Turning to legal documents, Hoffman shared that U.S. statistics show that only 46% of American adults have wills and only 75% of seniors. She urged participants to get a will, as these documents allow someone to thoughtfully directly where their resources will go; according to U.S. law, without a will all of a person’s resources upon their passing are directed to their spouse and/or children. A will enables a person to bequeath prized possessions or funds to other relatives, friends or causes they hold dear.

Hoffman urged viewers to also sign two other essential documents—a Durable Power of Attorney for Property and Finances, which designates a decision-maker and an alternate who can make vital determinations on financial matters when needed, and a Durable Power of Attorney for Health Care, who oversees medical decisions for the person when needed. She suggested as well that each person leave detailed instructions on their wishes for a funeral, sign a living will, and make sure their designated decision-makers and their doctors have copies of the paperwork that affects them.

She noted that she’s heard of cases where a parent designates all their children as decision-makers for their health care. She said this is a bad idea, as it can easily lead to intra-family disagreements and to conflicting advice to doctors.

Hoffman recommended that these important documents be revisited and updated whenever a person experiences any of the 5 D’s—reaching another decade of age, the death of a family member, divorce, a serious medical diagnosis, or a marked decline in capacity.

She noted that 70% of senior citizens have two or more chronic conditions and many see an average of four specialists each year. These conditions are best served by a medical professional who coordinates all their care, such as a geriatrician. Yet there is a shortage of full-time geriatricians, so many seniors receive fragmented or uncoordinated care, which can lead to undesirable effects when different prescriptions interact. To help seniors and their caregivers navigate the challenges of managing care, Hoffman suggested that they ask questions; be their own advocate; do their own research online using reputable sources such as the Cleveland Clinic, Mayo Clinic, CDC, and National Institutes of Health; don’t go to doctor appointments on their own; and discuss treatment options with their loved ones. She also suggested that seniors or their caregivers talk with a trusted clergy member, as they may be able to identify support services or helpful resources in their area.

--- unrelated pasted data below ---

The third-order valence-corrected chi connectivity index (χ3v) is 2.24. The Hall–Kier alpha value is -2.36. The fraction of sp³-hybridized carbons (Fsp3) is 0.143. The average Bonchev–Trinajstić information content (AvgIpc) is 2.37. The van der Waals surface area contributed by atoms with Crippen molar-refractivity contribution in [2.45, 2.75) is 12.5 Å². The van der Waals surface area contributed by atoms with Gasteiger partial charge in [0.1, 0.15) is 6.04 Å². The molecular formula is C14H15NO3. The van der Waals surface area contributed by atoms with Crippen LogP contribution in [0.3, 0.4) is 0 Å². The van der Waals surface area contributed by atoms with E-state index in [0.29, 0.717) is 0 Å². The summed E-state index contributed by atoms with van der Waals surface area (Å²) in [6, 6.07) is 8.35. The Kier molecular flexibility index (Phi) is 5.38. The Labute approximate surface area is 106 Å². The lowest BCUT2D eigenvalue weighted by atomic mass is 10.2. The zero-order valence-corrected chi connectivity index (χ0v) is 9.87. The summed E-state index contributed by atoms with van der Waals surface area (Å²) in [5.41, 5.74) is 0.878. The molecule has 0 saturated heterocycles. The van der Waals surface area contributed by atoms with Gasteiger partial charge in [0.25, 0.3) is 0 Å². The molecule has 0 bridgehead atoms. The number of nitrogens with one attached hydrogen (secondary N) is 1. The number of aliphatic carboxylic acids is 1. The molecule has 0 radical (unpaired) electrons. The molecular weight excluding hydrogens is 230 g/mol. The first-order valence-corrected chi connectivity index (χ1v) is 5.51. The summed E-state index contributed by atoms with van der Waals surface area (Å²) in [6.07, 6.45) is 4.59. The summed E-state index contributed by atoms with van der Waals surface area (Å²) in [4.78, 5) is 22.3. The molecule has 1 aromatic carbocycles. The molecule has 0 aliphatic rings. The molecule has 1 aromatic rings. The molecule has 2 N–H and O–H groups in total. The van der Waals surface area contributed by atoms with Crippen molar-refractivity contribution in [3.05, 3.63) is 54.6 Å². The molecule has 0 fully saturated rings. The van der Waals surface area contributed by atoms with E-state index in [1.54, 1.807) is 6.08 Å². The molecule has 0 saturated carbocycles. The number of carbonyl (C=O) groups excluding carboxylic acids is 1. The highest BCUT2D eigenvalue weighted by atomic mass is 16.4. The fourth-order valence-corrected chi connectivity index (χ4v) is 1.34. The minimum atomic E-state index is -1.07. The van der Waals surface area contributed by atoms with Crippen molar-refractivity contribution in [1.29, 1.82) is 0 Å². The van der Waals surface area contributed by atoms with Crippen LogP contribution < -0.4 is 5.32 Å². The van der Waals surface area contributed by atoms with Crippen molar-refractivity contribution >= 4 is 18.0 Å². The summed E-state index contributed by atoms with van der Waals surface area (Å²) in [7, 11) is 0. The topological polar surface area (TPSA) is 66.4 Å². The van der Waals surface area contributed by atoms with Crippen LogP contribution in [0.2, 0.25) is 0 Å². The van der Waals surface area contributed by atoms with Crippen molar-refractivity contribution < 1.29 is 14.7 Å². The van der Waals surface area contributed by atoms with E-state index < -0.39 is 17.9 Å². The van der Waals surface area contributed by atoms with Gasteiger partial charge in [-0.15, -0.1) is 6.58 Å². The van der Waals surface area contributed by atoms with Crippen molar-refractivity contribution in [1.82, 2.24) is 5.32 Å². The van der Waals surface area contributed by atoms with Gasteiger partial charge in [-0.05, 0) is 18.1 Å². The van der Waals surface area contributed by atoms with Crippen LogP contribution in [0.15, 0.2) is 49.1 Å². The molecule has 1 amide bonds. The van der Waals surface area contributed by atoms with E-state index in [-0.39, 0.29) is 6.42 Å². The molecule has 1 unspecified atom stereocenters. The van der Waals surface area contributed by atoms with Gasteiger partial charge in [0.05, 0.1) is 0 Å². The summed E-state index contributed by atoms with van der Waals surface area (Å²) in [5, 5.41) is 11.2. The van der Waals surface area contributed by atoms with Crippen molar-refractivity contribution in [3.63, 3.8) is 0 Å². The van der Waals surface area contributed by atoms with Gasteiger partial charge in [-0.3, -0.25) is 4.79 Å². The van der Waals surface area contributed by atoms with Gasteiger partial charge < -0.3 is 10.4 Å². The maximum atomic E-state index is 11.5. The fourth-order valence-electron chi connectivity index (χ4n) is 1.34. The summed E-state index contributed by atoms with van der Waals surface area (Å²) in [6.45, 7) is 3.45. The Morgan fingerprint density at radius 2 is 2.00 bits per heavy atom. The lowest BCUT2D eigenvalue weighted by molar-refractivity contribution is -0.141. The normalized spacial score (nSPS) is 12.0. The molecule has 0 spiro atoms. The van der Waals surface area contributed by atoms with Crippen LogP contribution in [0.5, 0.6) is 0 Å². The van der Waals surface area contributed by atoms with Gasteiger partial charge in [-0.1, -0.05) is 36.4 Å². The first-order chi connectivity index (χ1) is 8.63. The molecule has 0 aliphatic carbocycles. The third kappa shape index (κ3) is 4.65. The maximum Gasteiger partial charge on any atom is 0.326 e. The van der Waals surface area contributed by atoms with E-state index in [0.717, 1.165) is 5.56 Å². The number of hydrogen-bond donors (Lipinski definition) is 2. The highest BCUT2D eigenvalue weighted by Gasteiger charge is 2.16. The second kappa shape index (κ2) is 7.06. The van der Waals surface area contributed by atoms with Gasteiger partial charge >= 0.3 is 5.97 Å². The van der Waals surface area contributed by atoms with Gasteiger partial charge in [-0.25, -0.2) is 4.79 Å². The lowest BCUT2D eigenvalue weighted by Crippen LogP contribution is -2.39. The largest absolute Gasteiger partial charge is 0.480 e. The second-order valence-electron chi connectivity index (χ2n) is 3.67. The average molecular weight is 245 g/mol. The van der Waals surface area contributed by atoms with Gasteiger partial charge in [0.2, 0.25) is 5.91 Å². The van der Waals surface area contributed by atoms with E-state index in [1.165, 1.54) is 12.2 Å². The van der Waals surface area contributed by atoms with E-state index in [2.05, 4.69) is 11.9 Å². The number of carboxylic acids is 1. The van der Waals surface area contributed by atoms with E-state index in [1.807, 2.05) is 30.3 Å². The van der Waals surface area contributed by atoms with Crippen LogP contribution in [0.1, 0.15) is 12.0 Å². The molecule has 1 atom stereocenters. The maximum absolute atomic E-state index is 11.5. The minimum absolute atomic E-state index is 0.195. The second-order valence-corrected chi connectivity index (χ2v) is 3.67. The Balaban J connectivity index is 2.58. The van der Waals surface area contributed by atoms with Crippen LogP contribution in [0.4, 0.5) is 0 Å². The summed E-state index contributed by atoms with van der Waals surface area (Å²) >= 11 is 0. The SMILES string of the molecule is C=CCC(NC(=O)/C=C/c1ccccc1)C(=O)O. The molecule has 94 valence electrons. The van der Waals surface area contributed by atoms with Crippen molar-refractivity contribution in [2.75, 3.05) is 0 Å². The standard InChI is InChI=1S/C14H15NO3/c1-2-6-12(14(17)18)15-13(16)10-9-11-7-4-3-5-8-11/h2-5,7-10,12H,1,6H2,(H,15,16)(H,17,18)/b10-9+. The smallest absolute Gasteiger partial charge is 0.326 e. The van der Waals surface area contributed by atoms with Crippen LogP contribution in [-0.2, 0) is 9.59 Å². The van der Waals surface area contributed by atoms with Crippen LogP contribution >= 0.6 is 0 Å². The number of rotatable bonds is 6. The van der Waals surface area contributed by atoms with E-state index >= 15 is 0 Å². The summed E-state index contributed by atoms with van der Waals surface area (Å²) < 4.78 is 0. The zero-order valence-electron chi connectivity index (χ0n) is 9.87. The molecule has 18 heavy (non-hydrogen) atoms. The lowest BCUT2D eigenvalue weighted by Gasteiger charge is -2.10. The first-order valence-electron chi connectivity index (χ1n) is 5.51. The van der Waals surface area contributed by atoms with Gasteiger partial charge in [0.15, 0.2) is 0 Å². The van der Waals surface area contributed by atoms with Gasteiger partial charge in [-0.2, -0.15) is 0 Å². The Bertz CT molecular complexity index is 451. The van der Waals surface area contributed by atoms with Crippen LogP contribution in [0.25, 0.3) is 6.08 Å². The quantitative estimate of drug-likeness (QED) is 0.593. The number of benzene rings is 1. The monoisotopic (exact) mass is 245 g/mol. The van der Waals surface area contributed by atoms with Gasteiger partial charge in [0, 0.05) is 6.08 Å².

Note: One topic missing from Hoffman’s presentation was the need for legal documents that respect Halacha and the imperatives of Observant Jews. There are a few versions of such documents available, such as one prepared by the Rabbinical Council of America (https://www.nasck.org/wp-content/uploads/2019/08/rca-halachic-living-will.pdf) and another offered by Agudath Israel of America (https://hods.org/pdf/Living Will Agudath Israel.pdf). It is advisable to consult with your personal rav, to identify the halachic documents that are best suited to your needs and hashkafa.

By Harry Glazer